MUSE (DRUMS)

DOMINIC HOWARD DISCUSSES THE NEW ALBUM, DRONES

IN 1993, WHEN 16-YEAR-OLD DOMINIC HOWARD AND MATTHEW BELLAMY ASKED 15-YEAR-OLD CHRIS WOLSTENHOLME TO JOIN THEIR BAND, ARTISTS LIKE WHITNEY HOUSTON, MEATLOAF AND ACE OF BASE WERE TOPPING THE UK MUSIC CHARTS. HOWEVER, THE TRIO WE WOULD COME TO KNOW AS MUSE WERE MUCH MORE INSPIRED BY THE AMERICAN ROCK GROUPS OF THE DAY, LIKE NIRVANA, SMASHING PUMPKINS AND RAGE AGAINST THE MACHINE. TWENTY-ONE YEARS LATER, MUSE IS RETURNING TO A SOUND MORE INSPIRED BY THOSE EARLY ’90S ROCK ROOTS WITH THE RELEASE OF THEIR SEVENTH STUDIO ALBUM, DRONES.

Though the band’s previous two records were self-produced, this time, Howard and company decided to bring in veteran producer Mutt Lange, whose résumé includes such artists as AC/DC, Def Leppard, Foreigner and Maroon 5. “[We brought in Mutt] just to do something different to what we’ve done before,” says Howard. “I mean, we produced the last two, and you kind of get into certain habits with production, I suppose. I thought it would be nice to have an objective opinion on what we’re doing. And then we heard about Mutt, and then we heard about his interest in wanting to work with us, as well. We thought, you know, he rarely comes out of the woodwork to produce anyone … clearly a legend. And so, why not? Let’s do it. And we met him, and he’s, like, super chilled, really nice, and we thought, ‘Cool. Let’s do it. Let’s go.’”

The new album (available now on iTunes) leans heavily away from the electronic-based sound of the band’s previous releases, The 2nd Law and The Resistance, but is studiously reminiscent of the band’s earlier work on albums like Black Holes and Revelations and Absolution. According to Howard, “I think we wanted it to be pretty, like, rock, and have a good more emphasis on three-piece, bass, drums and guitar. The last album, we definitely were in this very experimental stage … synth stuff, programming. The entire album is really kind of diverse and weird, stylistically … we were just trying out all these different things, like, losing our minds in the studio. I think we definitely wanted to have a bit more emphasis on it being about the three of us playing, again. So there’s way more kind of guitar riffs on this album, which we haven’t done for a little while, probably since Absolution.”

To bring out that raw, three-piece sound Howards speaks of, the band mostly tracked Drones live at The Warehouse Studio in Vancouver. “[The Warehouse Studio]’s got good gear in there, like a nice Neve, an old Neve board … one of the few in the world,” he says. “But yeah, this was quite a different recording process, because working with Mutt, he just likes to make us play tracks to death [laughs], essentially. And he just likes to get so much stuff. He wants to get all the different versions that you could ever play a song, you know? Whether it’s, like, really energetic, or just knackered, jaded at the end. He wants to get all those different emotions … he really kind of pushed all of us together and individually to play a lot, which was different. And he, yeah, he pushed everyone. Even Chris (Wolstenholme, bassist), the way he was playing it, choice of notes, things like this. We all did a lot of takes, but for the greater good. It was interesting that he really wanted to try and just get as many options as possible and kinda pick the best one. We wouldn’t normally do that, we’d normally go in and do, like, five, and go, ‘Cool, there it is. Done.’ So, yeah, it was completely different … Mutt definitely brought some great things, and great ideas, and great moments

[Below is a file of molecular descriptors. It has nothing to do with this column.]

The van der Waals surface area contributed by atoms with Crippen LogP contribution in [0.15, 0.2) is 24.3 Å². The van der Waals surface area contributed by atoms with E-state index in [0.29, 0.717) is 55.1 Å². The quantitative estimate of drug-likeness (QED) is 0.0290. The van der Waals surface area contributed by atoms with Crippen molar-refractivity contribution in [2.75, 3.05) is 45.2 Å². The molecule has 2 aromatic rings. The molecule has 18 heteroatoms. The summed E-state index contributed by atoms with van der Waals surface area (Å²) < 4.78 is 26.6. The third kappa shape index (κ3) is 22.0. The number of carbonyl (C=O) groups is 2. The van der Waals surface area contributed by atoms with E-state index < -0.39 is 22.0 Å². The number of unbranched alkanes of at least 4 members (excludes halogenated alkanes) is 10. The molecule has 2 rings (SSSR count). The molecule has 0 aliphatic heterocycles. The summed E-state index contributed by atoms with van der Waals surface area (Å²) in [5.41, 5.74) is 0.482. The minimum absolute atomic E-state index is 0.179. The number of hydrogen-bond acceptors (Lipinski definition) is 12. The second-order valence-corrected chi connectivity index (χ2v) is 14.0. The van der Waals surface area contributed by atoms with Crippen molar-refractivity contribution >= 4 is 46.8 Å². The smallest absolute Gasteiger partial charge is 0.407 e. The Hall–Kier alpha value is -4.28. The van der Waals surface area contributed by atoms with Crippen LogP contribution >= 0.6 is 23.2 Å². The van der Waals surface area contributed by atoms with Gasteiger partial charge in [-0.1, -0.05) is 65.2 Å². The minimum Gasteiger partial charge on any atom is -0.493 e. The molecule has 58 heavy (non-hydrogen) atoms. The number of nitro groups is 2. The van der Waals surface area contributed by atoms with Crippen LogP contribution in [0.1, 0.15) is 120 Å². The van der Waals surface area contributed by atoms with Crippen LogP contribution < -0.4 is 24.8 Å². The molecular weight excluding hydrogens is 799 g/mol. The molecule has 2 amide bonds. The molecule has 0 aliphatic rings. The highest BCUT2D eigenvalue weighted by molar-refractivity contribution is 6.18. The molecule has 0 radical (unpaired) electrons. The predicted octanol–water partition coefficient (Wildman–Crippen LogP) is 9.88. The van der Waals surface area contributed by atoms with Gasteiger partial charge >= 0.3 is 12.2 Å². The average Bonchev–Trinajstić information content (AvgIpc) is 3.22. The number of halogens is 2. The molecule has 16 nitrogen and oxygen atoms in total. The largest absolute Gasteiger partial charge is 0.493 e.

to all the tracks. Every single track, from where it was—kind of demo stage—to where it ended up. They all got elevated, somehow.”

The “demo stage” Howard refers to was, at least this time around, much more purposefully low-quality, removing the safety net of using that material for the album’s release. “Actually, this time around we wanted to make [crap] demos because in the past, I think 2nd Law … we were demoing in studios, and then it just suddenly switched into real recording. We ended up using a lot of stuff from the demos, as well, I think, because they were kind of well-recorded. Whereas, I think this time we had hoped we wanted to make really [crap] demos we could really work, learn, listen to, and then can record well … you can get demo-itis, if you get too attached to your demos … which you don’t want to do. So we kind of purposely made [crap].”